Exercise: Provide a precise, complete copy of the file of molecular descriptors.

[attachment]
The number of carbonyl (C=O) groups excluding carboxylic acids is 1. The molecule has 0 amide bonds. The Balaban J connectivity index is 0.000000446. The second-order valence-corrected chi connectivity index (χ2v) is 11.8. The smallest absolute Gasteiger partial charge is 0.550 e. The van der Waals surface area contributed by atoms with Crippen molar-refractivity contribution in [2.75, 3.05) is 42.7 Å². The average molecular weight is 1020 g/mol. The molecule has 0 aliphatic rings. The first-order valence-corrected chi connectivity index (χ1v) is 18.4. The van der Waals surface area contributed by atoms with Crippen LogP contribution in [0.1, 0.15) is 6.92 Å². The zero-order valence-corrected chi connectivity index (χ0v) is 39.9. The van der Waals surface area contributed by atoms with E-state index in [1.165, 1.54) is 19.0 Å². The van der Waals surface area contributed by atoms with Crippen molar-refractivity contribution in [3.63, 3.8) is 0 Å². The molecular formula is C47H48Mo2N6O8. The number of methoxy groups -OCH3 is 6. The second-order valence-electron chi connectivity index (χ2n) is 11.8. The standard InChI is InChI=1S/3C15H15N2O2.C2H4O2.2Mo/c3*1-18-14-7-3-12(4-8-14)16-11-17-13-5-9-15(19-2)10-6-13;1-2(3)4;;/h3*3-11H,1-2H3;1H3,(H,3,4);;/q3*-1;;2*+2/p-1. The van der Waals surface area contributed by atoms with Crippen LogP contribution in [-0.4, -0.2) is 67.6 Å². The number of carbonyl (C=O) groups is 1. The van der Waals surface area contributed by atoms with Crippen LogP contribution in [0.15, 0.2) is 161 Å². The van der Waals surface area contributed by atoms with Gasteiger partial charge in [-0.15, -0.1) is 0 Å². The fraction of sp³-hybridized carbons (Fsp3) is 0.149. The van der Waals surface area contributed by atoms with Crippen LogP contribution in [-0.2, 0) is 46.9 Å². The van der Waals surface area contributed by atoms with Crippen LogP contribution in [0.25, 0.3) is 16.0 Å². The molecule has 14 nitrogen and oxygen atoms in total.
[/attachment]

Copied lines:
The number of carbonyl (C=O) groups excluding carboxylic acids is 1. The molecule has 0 amide bonds. The Balaban J connectivity index is 0.000000446. The second-order valence-corrected chi connectivity index (χ2v) is 11.8. The smallest absolute Gasteiger partial charge is 0.550 e. The van der Waals surface area contributed by atoms with Crippen molar-refractivity contribution in [2.75, 3.05) is 42.7 Å². The average molecular weight is 1020 g/mol. The molecule has 0 aliphatic rings. The first-order valence-corrected chi connectivity index (χ1v) is 18.4. The van der Waals surface area contributed by atoms with Crippen LogP contribution in [0.1, 0.15) is 6.92 Å². The zero-order valence-corrected chi connectivity index (χ0v) is 39.9. The van der Waals surface area contributed by atoms with E-state index in [1.165, 1.54) is 19.0 Å². The van der Waals surface area contributed by atoms with Crippen molar-refractivity contribution in [3.63, 3.8) is 0 Å². The molecular formula is C47H48Mo2N6O8. The number of methoxy groups -OCH3 is 6. The second-order valence-electron chi connectivity index (χ2n) is 11.8. The standard InChI is InChI=1S/3C15H15N2O2.C2H4O2.2Mo/c3*1-18-14-7-3-12(4-8-14)16-11-17-13-5-9-15(19-2)10-6-13;1-2(3)4;;/h3*3-11H,1-2H3;1H3,(H,3,4);;/q3*-1;;2*+2/p-1. The van der Waals surface area contributed by atoms with Crippen LogP contribution in [-0.4, -0.2) is 67.6 Å². The number of carbonyl (C=O) groups is 1. The van der Waals surface area contributed by atoms with Crippen LogP contribution in [0.15, 0.2) is 161 Å². The van der Waals surface area contributed by atoms with Gasteiger partial charge in [-0.15, -0.1) is 0 Å². The fraction of sp³-hybridized carbons (Fsp3) is 0.149. The van der Waals surface area contributed by atoms with Crippen LogP contribution in [-0.2, 0) is 46.9 Å². The van der Waals surface area contributed by atoms with Crippen LogP contribution in [0.25, 0.3) is 16.0 Å². The molecule has 14 nitrogen and oxygen atoms in total.